OnePlus has officially gone back to the one flagship strategy – there is only the OnePlus 11 this round. Admittedly, the OnePlus 10 non-Pro never materialized, but dropping “pro” from the name of the 11-series flagship makes it official.
Before we put it to a vote, let’s take a closer look at how number 11 compares to the OnePlus 10 Pro and the 9 Pro. We will start with the similarities. The display is still a 6.7” AMOLED panel with QHD+ resolution and a 1-120Hz refresh rate, though this time it uses a new LTPO3 panel (up from LTPO2). How much of a difference this makes we won’t know until we get a review unit.
There’s no mention of a 10-bit panel or Gorilla Glass, but that could be just things that OnePlus has failed to list properly. No IP rating yet either, we will update you once we know more.
Next, the upgrades. There is the Snapdragon 8 Gen 2 chipset, of course, which is a major improvement over the original 8 Gen 1 and the 888 before it. And this time it is paired with faster UFS 4.0 and LPDDR5X. Plus, the base configuration available now is 12/256GB, up from 8/128GB.
The cameras are tough to qualify. OnePlus replaced the 1/1.43” 48MP IMX789 with a 1/1.56” 50MP 890 sensor. Again, this is something that needs a thorough review. The ultrawide camera is a bit of a disappointment since it lost the impressive 150° lens and has an average 115° lens instead.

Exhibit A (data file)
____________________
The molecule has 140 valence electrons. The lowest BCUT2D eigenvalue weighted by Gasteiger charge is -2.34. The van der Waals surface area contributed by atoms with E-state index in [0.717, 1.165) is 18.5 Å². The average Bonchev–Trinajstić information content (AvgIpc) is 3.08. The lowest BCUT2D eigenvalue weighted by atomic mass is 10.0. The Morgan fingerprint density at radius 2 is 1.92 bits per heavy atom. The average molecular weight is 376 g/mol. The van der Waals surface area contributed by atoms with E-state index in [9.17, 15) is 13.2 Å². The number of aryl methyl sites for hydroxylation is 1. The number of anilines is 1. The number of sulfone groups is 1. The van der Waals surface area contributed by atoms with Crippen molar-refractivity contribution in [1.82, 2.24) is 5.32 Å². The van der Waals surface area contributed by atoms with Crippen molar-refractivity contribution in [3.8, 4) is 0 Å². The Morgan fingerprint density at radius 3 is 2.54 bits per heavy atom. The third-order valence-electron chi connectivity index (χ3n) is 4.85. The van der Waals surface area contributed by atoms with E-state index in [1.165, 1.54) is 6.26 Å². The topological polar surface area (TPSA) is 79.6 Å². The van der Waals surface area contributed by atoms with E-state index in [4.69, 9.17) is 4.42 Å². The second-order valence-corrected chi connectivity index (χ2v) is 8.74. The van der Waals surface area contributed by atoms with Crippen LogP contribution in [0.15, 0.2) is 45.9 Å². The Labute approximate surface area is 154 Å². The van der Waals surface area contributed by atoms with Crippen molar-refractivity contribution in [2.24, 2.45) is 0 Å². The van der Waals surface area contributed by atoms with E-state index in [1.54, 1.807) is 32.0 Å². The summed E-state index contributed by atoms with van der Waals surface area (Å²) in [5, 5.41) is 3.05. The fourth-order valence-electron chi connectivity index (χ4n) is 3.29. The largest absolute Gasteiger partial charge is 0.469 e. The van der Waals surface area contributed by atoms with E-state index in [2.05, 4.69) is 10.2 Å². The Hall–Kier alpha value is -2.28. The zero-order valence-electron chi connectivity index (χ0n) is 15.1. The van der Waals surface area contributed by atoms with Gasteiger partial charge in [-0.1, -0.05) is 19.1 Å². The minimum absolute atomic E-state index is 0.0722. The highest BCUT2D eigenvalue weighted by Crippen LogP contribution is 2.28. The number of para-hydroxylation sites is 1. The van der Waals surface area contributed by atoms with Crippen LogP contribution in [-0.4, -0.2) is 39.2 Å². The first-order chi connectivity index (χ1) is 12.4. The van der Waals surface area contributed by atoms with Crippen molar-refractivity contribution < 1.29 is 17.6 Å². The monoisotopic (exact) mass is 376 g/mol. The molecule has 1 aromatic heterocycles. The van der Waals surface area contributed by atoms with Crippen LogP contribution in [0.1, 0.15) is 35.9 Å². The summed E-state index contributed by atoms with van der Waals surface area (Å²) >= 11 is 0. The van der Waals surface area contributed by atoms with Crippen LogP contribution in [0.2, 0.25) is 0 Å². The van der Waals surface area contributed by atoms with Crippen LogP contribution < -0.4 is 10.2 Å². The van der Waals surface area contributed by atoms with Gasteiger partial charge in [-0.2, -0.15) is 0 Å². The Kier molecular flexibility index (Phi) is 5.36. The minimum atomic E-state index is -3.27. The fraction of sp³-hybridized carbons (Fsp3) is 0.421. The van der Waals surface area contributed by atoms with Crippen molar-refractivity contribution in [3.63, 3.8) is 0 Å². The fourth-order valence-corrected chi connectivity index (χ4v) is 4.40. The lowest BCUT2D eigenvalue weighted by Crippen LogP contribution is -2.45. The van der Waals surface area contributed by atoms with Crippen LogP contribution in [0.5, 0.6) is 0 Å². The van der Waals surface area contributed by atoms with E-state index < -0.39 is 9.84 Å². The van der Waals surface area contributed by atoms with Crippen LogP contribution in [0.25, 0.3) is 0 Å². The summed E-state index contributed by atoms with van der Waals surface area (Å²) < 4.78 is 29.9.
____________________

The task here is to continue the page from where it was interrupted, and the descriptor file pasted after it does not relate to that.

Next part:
The telephoto camera is a tough call as well. The lens has a shorter focal length (48mm) and only offers 2x magnification, down from 3.3x (77mm). However, it has a fairly large 1/1.56” 32MP sensor behind it (vs. a smaller 8MP sensor), so it should offer high quality zoom in the 2x to 4x range. Also, all the Hasselblad goodies are still on board, assisted by a 13-channel multispectral sensor.
The battery has the same capacity as the 10 Pro, 5,000mAh, and is 500mAh bigger than the 9 Pro battery. Wired charging went up a notch to 100W (up from 80W and 65W in the older models), but wireless charging was axed for some reasons. We know that some of you don’t use it (either because of efficiency and heat concerns or you just don’t find it all that more convenient), but that’s still a downgrade.